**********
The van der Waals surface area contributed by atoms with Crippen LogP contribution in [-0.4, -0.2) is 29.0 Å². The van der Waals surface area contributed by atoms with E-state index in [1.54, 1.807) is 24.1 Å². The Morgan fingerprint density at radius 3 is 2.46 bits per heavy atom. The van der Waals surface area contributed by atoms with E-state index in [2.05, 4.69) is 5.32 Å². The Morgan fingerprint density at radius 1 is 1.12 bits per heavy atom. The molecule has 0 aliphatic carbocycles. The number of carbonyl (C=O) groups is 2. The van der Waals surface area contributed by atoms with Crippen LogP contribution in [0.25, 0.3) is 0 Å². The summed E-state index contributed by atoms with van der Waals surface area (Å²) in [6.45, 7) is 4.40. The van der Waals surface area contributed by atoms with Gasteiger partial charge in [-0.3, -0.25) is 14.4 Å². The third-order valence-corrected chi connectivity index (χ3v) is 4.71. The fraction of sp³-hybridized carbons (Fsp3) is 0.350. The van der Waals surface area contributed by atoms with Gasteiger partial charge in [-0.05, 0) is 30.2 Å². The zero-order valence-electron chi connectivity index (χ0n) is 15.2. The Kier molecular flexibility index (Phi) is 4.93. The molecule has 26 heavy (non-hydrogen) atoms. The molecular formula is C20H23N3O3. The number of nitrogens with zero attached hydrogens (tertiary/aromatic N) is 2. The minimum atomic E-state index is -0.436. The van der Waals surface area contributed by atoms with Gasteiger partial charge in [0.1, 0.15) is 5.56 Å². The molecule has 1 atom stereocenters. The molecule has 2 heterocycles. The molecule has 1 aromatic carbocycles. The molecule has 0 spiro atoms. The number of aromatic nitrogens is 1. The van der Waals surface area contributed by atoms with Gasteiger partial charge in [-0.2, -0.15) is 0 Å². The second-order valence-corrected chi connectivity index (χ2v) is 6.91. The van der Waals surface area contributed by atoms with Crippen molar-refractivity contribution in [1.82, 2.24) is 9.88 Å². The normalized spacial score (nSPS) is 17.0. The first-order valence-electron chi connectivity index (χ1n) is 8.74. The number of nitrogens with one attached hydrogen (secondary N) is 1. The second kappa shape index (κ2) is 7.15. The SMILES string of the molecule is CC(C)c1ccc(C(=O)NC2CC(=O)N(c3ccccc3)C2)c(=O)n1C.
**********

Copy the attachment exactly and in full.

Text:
The van der Waals surface area contributed by atoms with Crippen LogP contribution in [-0.4, -0.2) is 29.0 Å². The van der Waals surface area contributed by atoms with E-state index in [1.54, 1.807) is 24.1 Å². The Morgan fingerprint density at radius 3 is 2.46 bits per heavy atom. The van der Waals surface area contributed by atoms with E-state index in [2.05, 4.69) is 5.32 Å². The Morgan fingerprint density at radius 1 is 1.12 bits per heavy atom. The molecule has 0 aliphatic carbocycles. The number of carbonyl (C=O) groups is 2. The van der Waals surface area contributed by atoms with Crippen LogP contribution in [0.25, 0.3) is 0 Å². The summed E-state index contributed by atoms with van der Waals surface area (Å²) in [6.45, 7) is 4.40. The van der Waals surface area contributed by atoms with Gasteiger partial charge in [-0.3, -0.25) is 14.4 Å². The third-order valence-corrected chi connectivity index (χ3v) is 4.71. The fraction of sp³-hybridized carbons (Fsp3) is 0.350. The van der Waals surface area contributed by atoms with Gasteiger partial charge in [-0.05, 0) is 30.2 Å². The zero-order valence-electron chi connectivity index (χ0n) is 15.2. The Kier molecular flexibility index (Phi) is 4.93. The molecule has 26 heavy (non-hydrogen) atoms. The molecular formula is C20H23N3O3. The number of nitrogens with zero attached hydrogens (tertiary/aromatic N) is 2. The minimum atomic E-state index is -0.436. The van der Waals surface area contributed by atoms with Gasteiger partial charge in [0.1, 0.15) is 5.56 Å². The molecule has 1 atom stereocenters. The molecule has 2 heterocycles. The molecule has 1 aromatic carbocycles. The molecule has 0 spiro atoms. The number of aromatic nitrogens is 1. The van der Waals surface area contributed by atoms with Gasteiger partial charge in [-0.2, -0.15) is 0 Å². The second-order valence-corrected chi connectivity index (χ2v) is 6.91. The van der Waals surface area contributed by atoms with Crippen molar-refractivity contribution in [1.82, 2.24) is 9.88 Å². The normalized spacial score (nSPS) is 17.0. The first-order valence-electron chi connectivity index (χ1n) is 8.74. The number of nitrogens with one attached hydrogen (secondary N) is 1. The second kappa shape index (κ2) is 7.15. The SMILES string of the molecule is CC(C)c1ccc(C(=O)NC2CC(=O)N(c3ccccc3)C2)c(=O)n1C.